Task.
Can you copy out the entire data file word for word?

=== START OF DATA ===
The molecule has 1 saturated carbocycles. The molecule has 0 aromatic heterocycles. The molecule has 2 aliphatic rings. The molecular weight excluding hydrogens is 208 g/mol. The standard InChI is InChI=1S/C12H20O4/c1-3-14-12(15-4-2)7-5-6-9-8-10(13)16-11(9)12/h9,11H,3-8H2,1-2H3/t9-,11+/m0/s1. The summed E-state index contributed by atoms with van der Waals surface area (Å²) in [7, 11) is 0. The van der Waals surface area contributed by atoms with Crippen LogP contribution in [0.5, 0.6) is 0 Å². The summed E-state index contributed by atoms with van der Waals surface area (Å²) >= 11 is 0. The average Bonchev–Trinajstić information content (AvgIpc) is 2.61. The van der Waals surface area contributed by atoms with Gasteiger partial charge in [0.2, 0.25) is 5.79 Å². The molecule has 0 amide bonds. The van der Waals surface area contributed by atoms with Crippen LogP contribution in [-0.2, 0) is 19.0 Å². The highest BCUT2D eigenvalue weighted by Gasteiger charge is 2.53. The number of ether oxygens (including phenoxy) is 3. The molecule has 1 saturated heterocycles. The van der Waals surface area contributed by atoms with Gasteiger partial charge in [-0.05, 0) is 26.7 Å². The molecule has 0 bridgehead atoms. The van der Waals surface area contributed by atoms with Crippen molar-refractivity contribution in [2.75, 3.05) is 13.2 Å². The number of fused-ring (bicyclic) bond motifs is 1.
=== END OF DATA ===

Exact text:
The molecule has 1 saturated carbocycles. The molecule has 0 aromatic heterocycles. The molecule has 2 aliphatic rings. The molecular weight excluding hydrogens is 208 g/mol. The standard InChI is InChI=1S/C12H20O4/c1-3-14-12(15-4-2)7-5-6-9-8-10(13)16-11(9)12/h9,11H,3-8H2,1-2H3/t9-,11+/m0/s1. The summed E-state index contributed by atoms with van der Waals surface area (Å²) in [7, 11) is 0. The van der Waals surface area contributed by atoms with Crippen LogP contribution in [0.5, 0.6) is 0 Å². The summed E-state index contributed by atoms with van der Waals surface area (Å²) >= 11 is 0. The average Bonchev–Trinajstić information content (AvgIpc) is 2.61. The van der Waals surface area contributed by atoms with Gasteiger partial charge in [0.2, 0.25) is 5.79 Å². The molecule has 0 amide bonds. The van der Waals surface area contributed by atoms with Crippen LogP contribution in [-0.2, 0) is 19.0 Å². The highest BCUT2D eigenvalue weighted by Gasteiger charge is 2.53. The number of ether oxygens (including phenoxy) is 3. The molecule has 1 saturated heterocycles. The van der Waals surface area contributed by atoms with Gasteiger partial charge in [-0.05, 0) is 26.7 Å². The molecule has 0 bridgehead atoms. The van der Waals surface area contributed by atoms with Crippen molar-refractivity contribution in [2.75, 3.05) is 13.2 Å². The number of fused-ring (bicyclic) bond motifs is 1.